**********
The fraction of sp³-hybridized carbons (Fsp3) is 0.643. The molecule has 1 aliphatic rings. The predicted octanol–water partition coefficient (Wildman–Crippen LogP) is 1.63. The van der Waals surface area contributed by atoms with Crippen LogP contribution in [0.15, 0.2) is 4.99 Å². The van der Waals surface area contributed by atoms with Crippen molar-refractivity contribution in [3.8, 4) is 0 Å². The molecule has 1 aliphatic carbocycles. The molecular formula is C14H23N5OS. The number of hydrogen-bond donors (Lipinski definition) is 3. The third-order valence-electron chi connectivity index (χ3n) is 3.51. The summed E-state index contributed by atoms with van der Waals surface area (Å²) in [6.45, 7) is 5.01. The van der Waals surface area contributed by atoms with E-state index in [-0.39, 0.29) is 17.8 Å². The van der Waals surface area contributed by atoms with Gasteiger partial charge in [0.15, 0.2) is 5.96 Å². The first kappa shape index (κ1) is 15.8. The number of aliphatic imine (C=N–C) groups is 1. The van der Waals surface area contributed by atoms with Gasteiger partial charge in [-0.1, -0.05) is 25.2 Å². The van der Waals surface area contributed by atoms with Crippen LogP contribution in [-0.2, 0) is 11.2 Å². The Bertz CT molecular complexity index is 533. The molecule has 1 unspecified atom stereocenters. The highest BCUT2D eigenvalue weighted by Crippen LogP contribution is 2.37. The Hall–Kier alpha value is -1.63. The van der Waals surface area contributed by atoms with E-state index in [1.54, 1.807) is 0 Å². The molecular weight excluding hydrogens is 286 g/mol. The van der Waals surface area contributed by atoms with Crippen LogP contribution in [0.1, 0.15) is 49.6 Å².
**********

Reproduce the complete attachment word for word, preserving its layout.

The fraction of sp³-hybridized carbons (Fsp3) is 0.643. The molecule has 1 aliphatic rings. The predicted octanol–water partition coefficient (Wildman–Crippen LogP) is 1.63. The van der Waals surface area contributed by atoms with Crippen LogP contribution in [0.15, 0.2) is 4.99 Å². The van der Waals surface area contributed by atoms with Crippen molar-refractivity contribution in [3.8, 4) is 0 Å². The molecule has 1 aliphatic carbocycles. The molecular formula is C14H23N5OS. The number of hydrogen-bond donors (Lipinski definition) is 3. The third-order valence-electron chi connectivity index (χ3n) is 3.51. The summed E-state index contributed by atoms with van der Waals surface area (Å²) in [6.45, 7) is 5.01. The van der Waals surface area contributed by atoms with E-state index in [-0.39, 0.29) is 17.8 Å². The van der Waals surface area contributed by atoms with Gasteiger partial charge in [0.15, 0.2) is 5.96 Å². The first kappa shape index (κ1) is 15.8. The number of aliphatic imine (C=N–C) groups is 1. The van der Waals surface area contributed by atoms with Gasteiger partial charge in [-0.1, -0.05) is 25.2 Å². The van der Waals surface area contributed by atoms with Crippen LogP contribution in [-0.2, 0) is 11.2 Å². The Bertz CT molecular complexity index is 533. The molecule has 1 unspecified atom stereocenters. The highest BCUT2D eigenvalue weighted by Crippen LogP contribution is 2.37. The Hall–Kier alpha value is -1.63. The van der Waals surface area contributed by atoms with E-state index in [1.54, 1.807) is 0 Å². The molecular weight excluding hydrogens is 286 g/mol. The van der Waals surface area contributed by atoms with Crippen LogP contribution in [0.1, 0.15) is 49.6 Å².